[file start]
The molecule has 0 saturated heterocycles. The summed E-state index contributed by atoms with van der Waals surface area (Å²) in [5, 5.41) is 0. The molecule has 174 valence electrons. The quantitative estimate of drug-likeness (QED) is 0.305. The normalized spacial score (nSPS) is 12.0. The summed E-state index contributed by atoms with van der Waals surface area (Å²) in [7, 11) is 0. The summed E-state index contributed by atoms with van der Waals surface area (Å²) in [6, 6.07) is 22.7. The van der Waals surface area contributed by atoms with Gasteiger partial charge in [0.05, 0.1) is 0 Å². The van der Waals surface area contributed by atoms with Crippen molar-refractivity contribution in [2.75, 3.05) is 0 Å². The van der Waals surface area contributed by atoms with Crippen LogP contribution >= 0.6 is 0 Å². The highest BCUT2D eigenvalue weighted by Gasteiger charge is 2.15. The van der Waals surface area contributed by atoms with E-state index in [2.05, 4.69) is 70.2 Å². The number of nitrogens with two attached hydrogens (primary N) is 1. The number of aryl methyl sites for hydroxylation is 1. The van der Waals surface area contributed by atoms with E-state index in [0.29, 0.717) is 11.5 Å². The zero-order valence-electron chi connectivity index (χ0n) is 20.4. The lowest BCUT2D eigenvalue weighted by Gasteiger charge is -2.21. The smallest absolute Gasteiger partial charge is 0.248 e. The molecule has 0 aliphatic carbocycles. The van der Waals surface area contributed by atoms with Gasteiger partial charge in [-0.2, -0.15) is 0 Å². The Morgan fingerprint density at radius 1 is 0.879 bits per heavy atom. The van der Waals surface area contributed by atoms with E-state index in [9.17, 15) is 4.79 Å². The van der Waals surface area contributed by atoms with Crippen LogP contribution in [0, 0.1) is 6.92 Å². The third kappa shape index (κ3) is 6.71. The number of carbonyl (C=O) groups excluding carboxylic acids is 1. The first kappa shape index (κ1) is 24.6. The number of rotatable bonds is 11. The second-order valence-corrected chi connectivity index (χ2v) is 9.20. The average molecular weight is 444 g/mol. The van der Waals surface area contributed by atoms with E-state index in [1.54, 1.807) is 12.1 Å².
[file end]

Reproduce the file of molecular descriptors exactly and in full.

The molecule has 0 saturated heterocycles. The summed E-state index contributed by atoms with van der Waals surface area (Å²) in [5, 5.41) is 0. The molecule has 174 valence electrons. The quantitative estimate of drug-likeness (QED) is 0.305. The normalized spacial score (nSPS) is 12.0. The summed E-state index contributed by atoms with van der Waals surface area (Å²) in [7, 11) is 0. The summed E-state index contributed by atoms with van der Waals surface area (Å²) in [6, 6.07) is 22.7. The van der Waals surface area contributed by atoms with Gasteiger partial charge in [0.05, 0.1) is 0 Å². The van der Waals surface area contributed by atoms with Crippen molar-refractivity contribution in [2.75, 3.05) is 0 Å². The van der Waals surface area contributed by atoms with Crippen LogP contribution >= 0.6 is 0 Å². The highest BCUT2D eigenvalue weighted by Gasteiger charge is 2.15. The van der Waals surface area contributed by atoms with E-state index in [2.05, 4.69) is 70.2 Å². The number of nitrogens with two attached hydrogens (primary N) is 1. The number of aryl methyl sites for hydroxylation is 1. The van der Waals surface area contributed by atoms with E-state index in [0.29, 0.717) is 11.5 Å². The zero-order valence-electron chi connectivity index (χ0n) is 20.4. The lowest BCUT2D eigenvalue weighted by Gasteiger charge is -2.21. The smallest absolute Gasteiger partial charge is 0.248 e. The molecule has 0 aliphatic carbocycles. The van der Waals surface area contributed by atoms with Gasteiger partial charge in [-0.2, -0.15) is 0 Å². The Morgan fingerprint density at radius 1 is 0.879 bits per heavy atom. The van der Waals surface area contributed by atoms with E-state index in [9.17, 15) is 4.79 Å². The van der Waals surface area contributed by atoms with Crippen LogP contribution in [0, 0.1) is 6.92 Å². The third kappa shape index (κ3) is 6.71. The number of carbonyl (C=O) groups excluding carboxylic acids is 1. The first kappa shape index (κ1) is 24.6. The number of rotatable bonds is 11. The second-order valence-corrected chi connectivity index (χ2v) is 9.20. The average molecular weight is 444 g/mol. The van der Waals surface area contributed by atoms with E-state index in [1.54, 1.807) is 12.1 Å².